Who does what? On the distribution of competences among the European Union and the member states

Research output: Chapter in Book/Report/Conference proceedingChapterAcademic


The aim of this contribution is to investigate how viable criteria can be found for the optimal distribution of competences among the eu and the member states. The question of ‘who does what’ belongs to the most important questions one can ask in multilevel legal orders such as the european union. It is a question that goes to the root of thinking about not only the foundations of european private law, but also of law in general in a globalising society. My starting point in discussing the issue is that the debate on distribution of competences in the eu should not be seen as merely a sign of euro-scepticism. It would be wrong if the british and dutch governments have the preconceived view that certain competences surely do not belong at the european level. But this is, unlike the reading of the german and french governments, not my interpretation of these initiatives. Cameron and rutte seem to aim for an objective assessment of the question at which level a competence belongs. This is confirmed by the first six reports published as part of the british review of competences. These reports are rather positive and generally highlight the benefits of european integration for the uk.keywordsmember stateoptimal distributiondutch governmentpolicy fieldeuropean union emission trading schemethese keywords were added by machine and not by the authors. This process is experimental and the keywords may be updated as the learning algorithm improves.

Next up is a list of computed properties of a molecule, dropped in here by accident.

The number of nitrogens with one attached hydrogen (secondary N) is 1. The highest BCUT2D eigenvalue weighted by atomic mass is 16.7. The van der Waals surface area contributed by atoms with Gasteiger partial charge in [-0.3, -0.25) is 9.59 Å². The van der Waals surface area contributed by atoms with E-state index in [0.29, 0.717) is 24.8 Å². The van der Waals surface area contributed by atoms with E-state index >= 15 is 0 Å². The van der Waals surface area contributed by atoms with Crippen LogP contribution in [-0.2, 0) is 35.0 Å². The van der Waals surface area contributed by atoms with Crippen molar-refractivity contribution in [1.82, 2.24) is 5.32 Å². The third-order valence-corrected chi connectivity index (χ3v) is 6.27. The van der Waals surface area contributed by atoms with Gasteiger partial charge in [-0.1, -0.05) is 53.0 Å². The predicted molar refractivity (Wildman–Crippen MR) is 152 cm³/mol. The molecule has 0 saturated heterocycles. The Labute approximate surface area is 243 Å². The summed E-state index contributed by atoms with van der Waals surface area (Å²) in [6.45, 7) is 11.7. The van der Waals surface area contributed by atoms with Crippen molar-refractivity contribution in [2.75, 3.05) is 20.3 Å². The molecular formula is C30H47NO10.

Original languageEnglish
Title of host publicationVarieties of European Economic Law and Regulation. Liber Amicorum for Hans Micklitz
EditorsK. Purnhagen, P. Rott
Place of PublicationHeidelberg
Number of pages15
ISBN (Print)978-33-1904-903-8
Publication statusPublished - 1 Jan 2014

Publication series

SeriesStudies in European Economic Law and Regulation

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